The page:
Since 1983, the state-of-the-art facility has been under the direction of conservator and professor Nancy Odegaard, Ph.D. Dr. Odegaard and her team conduct and facilitate research that has transformed the discipline of object conservation through the use of chemistry, engineering, scientific method, and anthropological principles. Dr. Odegaard’s research leadership has resulted in the development of internationally recognized educational curricula for the care and handling of archaeological and ethnographic collections, a textbook on chemical characterization tests for objects of art and archaeology, and the first emergency response manual for university museums. Ground-breaking research has been shared with the world through books, chapters, journal articles, videos, presentations, and posters. Today, the lab continues to provide preventive and interventive conservation of ASM's vast collections, serves the public through workshops and queries, instructs scores of conservation students, and continues to conduct cutting-edge research, currently in areas such as nano-particle technology, imaging technology, and frozen technology.
ASM conservators also conduct hands-on preservation work in the field, teach in classroom settings, and lecture extensively. There is a long list of professional researchers, students, and community volunteers eager to participate in the lab’s work.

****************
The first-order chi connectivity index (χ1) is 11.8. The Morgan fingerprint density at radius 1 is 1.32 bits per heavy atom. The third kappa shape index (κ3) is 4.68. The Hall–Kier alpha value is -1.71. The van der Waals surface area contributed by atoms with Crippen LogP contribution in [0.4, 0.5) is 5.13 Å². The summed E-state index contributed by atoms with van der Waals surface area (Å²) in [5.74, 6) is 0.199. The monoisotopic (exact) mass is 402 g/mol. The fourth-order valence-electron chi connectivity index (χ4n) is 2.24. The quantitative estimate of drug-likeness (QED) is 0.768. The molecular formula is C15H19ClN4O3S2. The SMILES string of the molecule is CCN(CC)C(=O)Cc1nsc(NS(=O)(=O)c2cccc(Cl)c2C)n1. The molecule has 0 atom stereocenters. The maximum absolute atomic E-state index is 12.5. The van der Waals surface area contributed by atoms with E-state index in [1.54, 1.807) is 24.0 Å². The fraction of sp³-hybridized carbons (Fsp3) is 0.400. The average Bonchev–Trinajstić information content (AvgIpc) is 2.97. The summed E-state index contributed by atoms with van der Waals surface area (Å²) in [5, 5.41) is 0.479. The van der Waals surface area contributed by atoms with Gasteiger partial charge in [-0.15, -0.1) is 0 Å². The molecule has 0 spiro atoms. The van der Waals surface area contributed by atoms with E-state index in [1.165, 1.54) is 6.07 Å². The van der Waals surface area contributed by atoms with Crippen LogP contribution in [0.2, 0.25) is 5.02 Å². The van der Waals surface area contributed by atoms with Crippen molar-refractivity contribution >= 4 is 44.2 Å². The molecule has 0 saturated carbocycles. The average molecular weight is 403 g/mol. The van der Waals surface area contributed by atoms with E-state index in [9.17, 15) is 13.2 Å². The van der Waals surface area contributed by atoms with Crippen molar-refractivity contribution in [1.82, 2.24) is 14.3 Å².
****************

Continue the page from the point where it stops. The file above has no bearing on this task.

Research and Teaching
Scholarship at ASM cuts across many disciplines. ASM scholars:
- conduct excavations to understand the lifeways of ancient peoples, including the Hohokam of central and southern Arizona and the ancestral Hopi people of northern Arizona;
- study the ancient migration of people;
- research the origins and influence of the ancient people of northern Mexico;
- advance knowledge of Spanish and Mexican water rights in the US Southwest;
- research, edit, and publish documentary histories of Native people during the Spanish and Mexican periods (1540-1848);
- investigate prehistoric human adaptations to desert ecosystems;
- conduct research on prehistoric and historic uses of animals by southwestern peoples, and;
- use research findings to establish the highest standards of conservation practices.
Arizona State Museum is the state's official archaeological repository. ASM is the largest and busiest state-run curation facility in the nation, growing by 1000 cubic feet per year, and currently holding 37,000 cubic feet of material.
Our state-mandated responsibilities are these:
- ASM administers the Arizona Antiquities Act, making it the permitting authority for archaeological activity conducted on more than 9.5 million acres of state land. Objects and associated documentation produced as a result of that activity fall under ASM's curatorial responsibilities.
- Under the Arizona Antiquities Act, ASM assists other state agencies, and in some case federal authorities, in the investigation and prosecution of crimes that result in damage to the archaeological record.
- ASM administers the state statues that protect human burials on both state and private lands, and works with federal agencies and tribal communities to implement the federal Native American Graves Protection and Repatriation Act (NAGPRA).